A marriage that is built on a foundation of faith and friendship includes a foundation of mutual respect. Mutual respect is a cornerstone of mutual submission. In our relationship, there are areas in which Kile holds a stronger leadership role, and likewise, there are areas in which I lead. We show each other respect by consulting with each other over a myriad of issues, but at the end of the day, sometimes I need Kile to make the final call, and other days he asks me to do the same.
We can do this for and with each other because our relationship is rooted in faith and friendship, mutual respect, and mutual submission. The fruit of these relational building blocks is trust. Because we trust each other, we can present a united front when the world and statistics seem stacked against us.
Do we still experience conflict in marriage? Absolutely, but trust helps us resolve our issues quickly. Do we still have moments and seasons of disconnect in our relationship? Of course, but our foundation of faith and friendship helps us fight for each other and for unity in our marriage. Are there issues upon which we vehemently disagree with each other? Sure, and yet we can overcome these obstacles because of our respect for one another.
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Showing Admiration and Appreciation Allows Us to Thrive in Marriage
I love asking older couples about their relationships, what has worked, what didn't, what created conflict, and what bound them together over a lifetime. I haven't encountered a single story of a perfect marriage; instead, I hear stories about struggles, addiction, infidelity, loss of children, bankruptcy, depression, mental illness, physical illness—you name it, some of these couples have walked through it.
No one has told me that marriage is easy. In fact, several older couples have told me that walking out of a marriage is sometimes the easier option. And yet, they smile at me with a bit of a twinkle in their eye and remind me that sometimes the best stuff in life is closely tied to the hard stuff in life.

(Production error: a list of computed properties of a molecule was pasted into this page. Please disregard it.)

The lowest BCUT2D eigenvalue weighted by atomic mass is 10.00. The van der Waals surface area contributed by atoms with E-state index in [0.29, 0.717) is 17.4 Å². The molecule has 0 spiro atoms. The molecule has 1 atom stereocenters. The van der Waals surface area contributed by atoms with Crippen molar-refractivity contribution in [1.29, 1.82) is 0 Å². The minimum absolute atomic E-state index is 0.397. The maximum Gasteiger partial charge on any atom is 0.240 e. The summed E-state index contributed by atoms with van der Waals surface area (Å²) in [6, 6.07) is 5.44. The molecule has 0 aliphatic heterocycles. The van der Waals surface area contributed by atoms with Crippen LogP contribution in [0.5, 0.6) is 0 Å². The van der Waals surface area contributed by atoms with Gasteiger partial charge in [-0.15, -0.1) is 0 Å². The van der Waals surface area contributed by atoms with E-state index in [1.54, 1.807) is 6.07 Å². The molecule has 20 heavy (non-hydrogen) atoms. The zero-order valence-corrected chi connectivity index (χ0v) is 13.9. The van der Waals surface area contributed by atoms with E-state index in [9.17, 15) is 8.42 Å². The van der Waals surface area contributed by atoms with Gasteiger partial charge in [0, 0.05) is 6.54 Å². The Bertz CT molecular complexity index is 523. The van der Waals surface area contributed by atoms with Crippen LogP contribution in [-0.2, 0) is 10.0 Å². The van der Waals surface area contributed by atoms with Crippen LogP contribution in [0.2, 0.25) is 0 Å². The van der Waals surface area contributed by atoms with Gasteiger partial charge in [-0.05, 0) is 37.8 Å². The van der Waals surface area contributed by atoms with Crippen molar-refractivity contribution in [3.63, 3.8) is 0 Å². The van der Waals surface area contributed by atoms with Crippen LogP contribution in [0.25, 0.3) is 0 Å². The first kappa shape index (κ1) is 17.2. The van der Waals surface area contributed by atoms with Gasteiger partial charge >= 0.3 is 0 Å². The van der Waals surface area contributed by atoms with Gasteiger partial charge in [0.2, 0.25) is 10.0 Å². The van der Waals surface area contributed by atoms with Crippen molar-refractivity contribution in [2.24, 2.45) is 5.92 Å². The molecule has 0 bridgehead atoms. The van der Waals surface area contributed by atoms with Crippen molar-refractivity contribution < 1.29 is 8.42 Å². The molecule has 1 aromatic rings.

Ultimately, I observe these couples to have a strong admiration and appreciation for each other. These elements, just like the relational building blocks of faith, trust, and respect, can help set the tone for a healthy marriage that endures.
Consider how we react when a friend does something kind for us; we often show appreciation for their actions. We admire our friends for who God has created them to be. Sometimes it's actually our admiration that draws us together in friendship. The same applies to a healthy marriage; when our relationship is built up by faith, friendship, and respect, we tend to admire our spouses and appreciate who they are and what they bring to the relationship.
A friend who is appreciated and admired thrives in friendship. Similarly, a husband or wife who is appreciated and admired can thrive in their marriage. Today, if you're noticing that things feel off in your marriage, perhaps take some time with your spouse and do a little "friendship check-in." Ask yourselves, "In what ways can we treat each other with mutual respect, show each other admiration and appreciation, and are we building our relationship on a foundation of faith?" These seemingly small questions might just be the bedrock for a strong marriage that lasts a lifetime.